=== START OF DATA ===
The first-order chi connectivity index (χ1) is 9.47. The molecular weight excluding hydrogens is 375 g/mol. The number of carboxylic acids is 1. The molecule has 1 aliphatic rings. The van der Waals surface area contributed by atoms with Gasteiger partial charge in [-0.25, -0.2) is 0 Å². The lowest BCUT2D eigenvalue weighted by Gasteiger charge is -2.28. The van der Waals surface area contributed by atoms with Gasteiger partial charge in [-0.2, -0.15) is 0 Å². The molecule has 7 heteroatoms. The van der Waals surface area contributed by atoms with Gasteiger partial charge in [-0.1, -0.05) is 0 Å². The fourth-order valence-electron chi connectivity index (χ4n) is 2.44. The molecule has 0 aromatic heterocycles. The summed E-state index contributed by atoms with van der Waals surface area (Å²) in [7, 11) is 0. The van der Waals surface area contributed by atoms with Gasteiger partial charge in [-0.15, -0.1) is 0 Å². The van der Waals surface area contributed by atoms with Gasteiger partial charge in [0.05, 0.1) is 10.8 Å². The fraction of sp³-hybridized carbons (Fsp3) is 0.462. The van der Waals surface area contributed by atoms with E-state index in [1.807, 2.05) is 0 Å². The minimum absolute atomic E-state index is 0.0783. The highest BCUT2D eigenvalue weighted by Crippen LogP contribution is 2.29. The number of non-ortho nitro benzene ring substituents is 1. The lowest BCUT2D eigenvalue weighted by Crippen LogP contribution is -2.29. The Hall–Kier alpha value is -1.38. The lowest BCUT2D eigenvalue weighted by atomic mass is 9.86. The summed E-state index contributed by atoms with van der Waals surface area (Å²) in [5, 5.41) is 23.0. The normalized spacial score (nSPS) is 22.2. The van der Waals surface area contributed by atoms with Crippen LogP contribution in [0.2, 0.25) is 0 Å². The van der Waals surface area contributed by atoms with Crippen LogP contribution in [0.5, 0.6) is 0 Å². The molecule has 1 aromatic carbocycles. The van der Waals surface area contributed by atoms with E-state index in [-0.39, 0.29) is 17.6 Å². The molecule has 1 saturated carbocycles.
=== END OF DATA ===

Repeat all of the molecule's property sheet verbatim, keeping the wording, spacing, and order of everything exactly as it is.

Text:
The first-order chi connectivity index (χ1) is 9.47. The molecular weight excluding hydrogens is 375 g/mol. The number of carboxylic acids is 1. The molecule has 1 aliphatic rings. The van der Waals surface area contributed by atoms with Gasteiger partial charge in [-0.25, -0.2) is 0 Å². The lowest BCUT2D eigenvalue weighted by Gasteiger charge is -2.28. The van der Waals surface area contributed by atoms with Gasteiger partial charge in [-0.2, -0.15) is 0 Å². The molecule has 7 heteroatoms. The van der Waals surface area contributed by atoms with Gasteiger partial charge in [-0.1, -0.05) is 0 Å². The fourth-order valence-electron chi connectivity index (χ4n) is 2.44. The molecule has 0 aromatic heterocycles. The summed E-state index contributed by atoms with van der Waals surface area (Å²) in [7, 11) is 0. The van der Waals surface area contributed by atoms with Gasteiger partial charge in [-0.15, -0.1) is 0 Å². The van der Waals surface area contributed by atoms with Gasteiger partial charge in [0.05, 0.1) is 10.8 Å². The fraction of sp³-hybridized carbons (Fsp3) is 0.462. The van der Waals surface area contributed by atoms with E-state index in [1.807, 2.05) is 0 Å². The minimum absolute atomic E-state index is 0.0783. The highest BCUT2D eigenvalue weighted by Crippen LogP contribution is 2.29. The number of non-ortho nitro benzene ring substituents is 1. The lowest BCUT2D eigenvalue weighted by Crippen LogP contribution is -2.29. The Hall–Kier alpha value is -1.38. The lowest BCUT2D eigenvalue weighted by atomic mass is 9.86. The summed E-state index contributed by atoms with van der Waals surface area (Å²) in [5, 5.41) is 23.0. The normalized spacial score (nSPS) is 22.2. The van der Waals surface area contributed by atoms with Crippen LogP contribution in [0.2, 0.25) is 0 Å². The van der Waals surface area contributed by atoms with Crippen LogP contribution in [0.5, 0.6) is 0 Å². The molecule has 1 aromatic carbocycles. The van der Waals surface area contributed by atoms with E-state index in [-0.39, 0.29) is 17.6 Å². The molecule has 1 saturated carbocycles.